A tweet from Australian musician, Ben Lee, recently went viral across not only the original platform it was posted on, but several others. The content? Socialised medicine — Medicare.
A critique on other countries which don’t have universal medicine (we’re looking at you, America), the tweet read: “Hi I’m in Australia and saw a specialist this morning, gave them my Medicare card and by 9pm the rebate showed up in my bank account oooh socialized medicine is terrifying I have no freedom please help me.”
Hi I’m in Australia and saw a specialist this morning, gave them my Medicare card and by 9pm the rebate showed up in my bank account oooh socialized medicine is terrifying I have no freedom please help me
— Ben Lee (@benleemusic) May 10, 2021
However, what was not taken into account is that healthcare in Australia does not benefit every Australian. The Royal Australian College of General Practitioners reports that not only do people experiencing homelessness tend to have “substantially higher rates of illness than the broader population” but they also often “lack access to effective healthcare services.”
When 50 in every 10,000 Australians experience homelessness, according to 2018 statistics from the Australian Bureau of Statistics, that’s a lot of Aussies who are missing out on necessary healthcare.
As Diane Arnold-Reed, an Associate Professor at the University of Notre Dame, told newsGP, “People who are homeless or marginalised have poor engagement with mainstream healthcare services. They often feel disconnected from society and the broader community.”
Dr Daniel Nour, who runs a not-for-profit organisation — a mobile medical centre, to be precise — called Street Side Medics, outlines several barriers that make it difficult for those without a home to access medical care. These include a lack of awareness of available services; prohibitive costs; lack of transport; the level of documentation required; structured appointment systems; stigma and embarrassment; distrust in a practitioner.
According to the website, Street Side Medics “strives to alleviate the burdens faced by the homeless community of NSW in accessing primary healthcare,” and emphasis is placed on the fact “services will be of no personal charge to any patients regardless of healthcare status.”
Dr Nour was originally inspired during his time in London when he was “confronted” by someone — a person experiencing homelessness — who was “evidently having a seizure”. People who witnessed the event, which included those in a similar situation to the patient, said it was not due to drugs or alcohol, but that the patient had been suffering seizures for many weeks. The reason they hadn’t seen a doctor? The healthcare system.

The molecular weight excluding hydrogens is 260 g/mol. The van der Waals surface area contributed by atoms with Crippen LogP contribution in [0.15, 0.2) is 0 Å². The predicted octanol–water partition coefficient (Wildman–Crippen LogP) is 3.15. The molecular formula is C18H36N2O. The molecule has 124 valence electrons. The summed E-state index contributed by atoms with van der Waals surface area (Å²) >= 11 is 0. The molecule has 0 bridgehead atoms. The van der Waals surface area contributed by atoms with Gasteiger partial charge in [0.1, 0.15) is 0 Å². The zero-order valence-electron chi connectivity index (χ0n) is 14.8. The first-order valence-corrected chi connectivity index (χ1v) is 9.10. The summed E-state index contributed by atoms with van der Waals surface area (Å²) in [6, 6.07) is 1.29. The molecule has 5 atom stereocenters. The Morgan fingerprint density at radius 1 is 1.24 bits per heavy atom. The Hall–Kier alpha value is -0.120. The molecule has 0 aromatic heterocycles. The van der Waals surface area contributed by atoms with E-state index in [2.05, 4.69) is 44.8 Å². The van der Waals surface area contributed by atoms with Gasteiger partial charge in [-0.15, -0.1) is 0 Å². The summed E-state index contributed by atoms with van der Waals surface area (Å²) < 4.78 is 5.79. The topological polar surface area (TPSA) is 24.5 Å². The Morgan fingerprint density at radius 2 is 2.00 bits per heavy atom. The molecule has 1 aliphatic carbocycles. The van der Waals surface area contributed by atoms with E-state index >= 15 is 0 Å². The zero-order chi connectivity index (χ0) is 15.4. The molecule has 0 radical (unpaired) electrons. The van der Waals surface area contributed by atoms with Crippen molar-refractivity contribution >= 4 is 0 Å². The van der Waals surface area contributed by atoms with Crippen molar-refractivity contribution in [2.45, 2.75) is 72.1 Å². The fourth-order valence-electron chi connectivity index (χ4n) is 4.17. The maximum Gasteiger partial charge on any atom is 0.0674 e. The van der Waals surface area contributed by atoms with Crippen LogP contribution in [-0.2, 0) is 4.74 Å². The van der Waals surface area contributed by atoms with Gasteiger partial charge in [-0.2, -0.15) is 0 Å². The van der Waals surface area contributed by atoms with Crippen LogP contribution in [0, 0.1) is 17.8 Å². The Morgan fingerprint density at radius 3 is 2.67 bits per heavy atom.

It’s difficult to register to an NHS medical practice, as they all require proof of address — most often a bank statement, or a utilities bill — something that many people may be lacking. But this barrier is not something that’s unique to the UK.
This confronting event led him to research whether or not it was an issue within Australia — it was, and still is — and he discovered there were “many” complex barriers that limit access to healthcare. “The only foreseeable solution I could see was providing a healthcare option that went to the patient,” Dr Nour told The Latch.
A person experiencing homelessness is “three times more likely to develop a serious illness than someone who has permanent housing,” Street Side Medic director, Richard Bell, informs us. As for some of the most common issues they see, and that they treat? There’s a litany of them, including “severe and persistent mental illness; problematic substance use; cardiovascular disease; respiratory conditions; liver disease; cancers,” explains Dr Nour.
The response to Street Side Medics from those within the community has been “overwhelming.” Not only has it been “quicky obvious” that the service was needed, but the uptake was great. The stories have hit home to the Street Side Medics team — and a clear message that has come through is that “most people ended up in their situations after a series of unfortunate events, or being involved in the wrong scenes,” says Dr Nour.
“It was often one step in the wrong direction, which then initiated the unfortunate but relentless cycle that many of our patients find themselves in.”
The non-for-profit is currently only available in Sydney — and relies 100% on donations and volunteers — but Dr Nour says the hope is for a medical van “in every local health district in NSW.” Following that, Bell says the aim is for the vans to be “all over Australia” — and to “be able to slow down or prevent medical conditions in the less fortunate and homeless communities within Australia.”